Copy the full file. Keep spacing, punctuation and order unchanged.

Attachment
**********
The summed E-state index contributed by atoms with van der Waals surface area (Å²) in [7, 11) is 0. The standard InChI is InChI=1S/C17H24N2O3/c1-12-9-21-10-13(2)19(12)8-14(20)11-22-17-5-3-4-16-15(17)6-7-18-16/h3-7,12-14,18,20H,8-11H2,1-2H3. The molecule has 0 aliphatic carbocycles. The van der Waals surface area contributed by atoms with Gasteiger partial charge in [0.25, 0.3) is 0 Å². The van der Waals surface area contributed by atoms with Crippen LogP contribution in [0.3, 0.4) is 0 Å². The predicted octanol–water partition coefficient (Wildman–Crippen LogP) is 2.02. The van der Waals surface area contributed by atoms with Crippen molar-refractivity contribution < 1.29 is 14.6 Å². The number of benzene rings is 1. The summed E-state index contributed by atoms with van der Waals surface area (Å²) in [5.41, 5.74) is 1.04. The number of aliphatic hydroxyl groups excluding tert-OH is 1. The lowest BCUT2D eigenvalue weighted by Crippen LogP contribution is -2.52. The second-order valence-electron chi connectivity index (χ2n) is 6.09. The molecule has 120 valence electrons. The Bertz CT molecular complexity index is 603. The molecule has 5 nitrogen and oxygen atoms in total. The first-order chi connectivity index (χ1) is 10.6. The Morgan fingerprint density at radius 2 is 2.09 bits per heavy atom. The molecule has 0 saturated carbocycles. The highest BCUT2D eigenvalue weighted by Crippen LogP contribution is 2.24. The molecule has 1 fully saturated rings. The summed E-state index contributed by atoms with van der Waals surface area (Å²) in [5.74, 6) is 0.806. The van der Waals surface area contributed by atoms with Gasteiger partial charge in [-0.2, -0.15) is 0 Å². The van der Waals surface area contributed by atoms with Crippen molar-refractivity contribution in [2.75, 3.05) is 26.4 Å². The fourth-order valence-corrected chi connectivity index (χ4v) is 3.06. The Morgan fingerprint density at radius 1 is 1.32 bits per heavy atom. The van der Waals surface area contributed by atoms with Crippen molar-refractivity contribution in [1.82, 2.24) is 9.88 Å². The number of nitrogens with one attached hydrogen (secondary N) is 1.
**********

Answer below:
The summed E-state index contributed by atoms with van der Waals surface area (Å²) in [7, 11) is 0. The standard InChI is InChI=1S/C17H24N2O3/c1-12-9-21-10-13(2)19(12)8-14(20)11-22-17-5-3-4-16-15(17)6-7-18-16/h3-7,12-14,18,20H,8-11H2,1-2H3. The molecule has 0 aliphatic carbocycles. The van der Waals surface area contributed by atoms with Gasteiger partial charge in [0.25, 0.3) is 0 Å². The van der Waals surface area contributed by atoms with Crippen LogP contribution in [0.3, 0.4) is 0 Å². The predicted octanol–water partition coefficient (Wildman–Crippen LogP) is 2.02. The van der Waals surface area contributed by atoms with Crippen molar-refractivity contribution < 1.29 is 14.6 Å². The number of benzene rings is 1. The summed E-state index contributed by atoms with van der Waals surface area (Å²) in [5.41, 5.74) is 1.04. The number of aliphatic hydroxyl groups excluding tert-OH is 1. The lowest BCUT2D eigenvalue weighted by Crippen LogP contribution is -2.52. The second-order valence-electron chi connectivity index (χ2n) is 6.09. The molecule has 120 valence electrons. The Bertz CT molecular complexity index is 603. The molecule has 5 nitrogen and oxygen atoms in total. The first-order chi connectivity index (χ1) is 10.6. The Morgan fingerprint density at radius 2 is 2.09 bits per heavy atom. The molecule has 0 saturated carbocycles. The highest BCUT2D eigenvalue weighted by Crippen LogP contribution is 2.24. The molecule has 1 fully saturated rings. The summed E-state index contributed by atoms with van der Waals surface area (Å²) in [5.74, 6) is 0.806. The van der Waals surface area contributed by atoms with Gasteiger partial charge in [-0.2, -0.15) is 0 Å². The van der Waals surface area contributed by atoms with Crippen molar-refractivity contribution in [2.75, 3.05) is 26.4 Å². The fourth-order valence-corrected chi connectivity index (χ4v) is 3.06. The Morgan fingerprint density at radius 1 is 1.32 bits per heavy atom. The van der Waals surface area contributed by atoms with Crippen molar-refractivity contribution in [1.82, 2.24) is 9.88 Å². The number of nitrogens with one attached hydrogen (secondary N) is 1.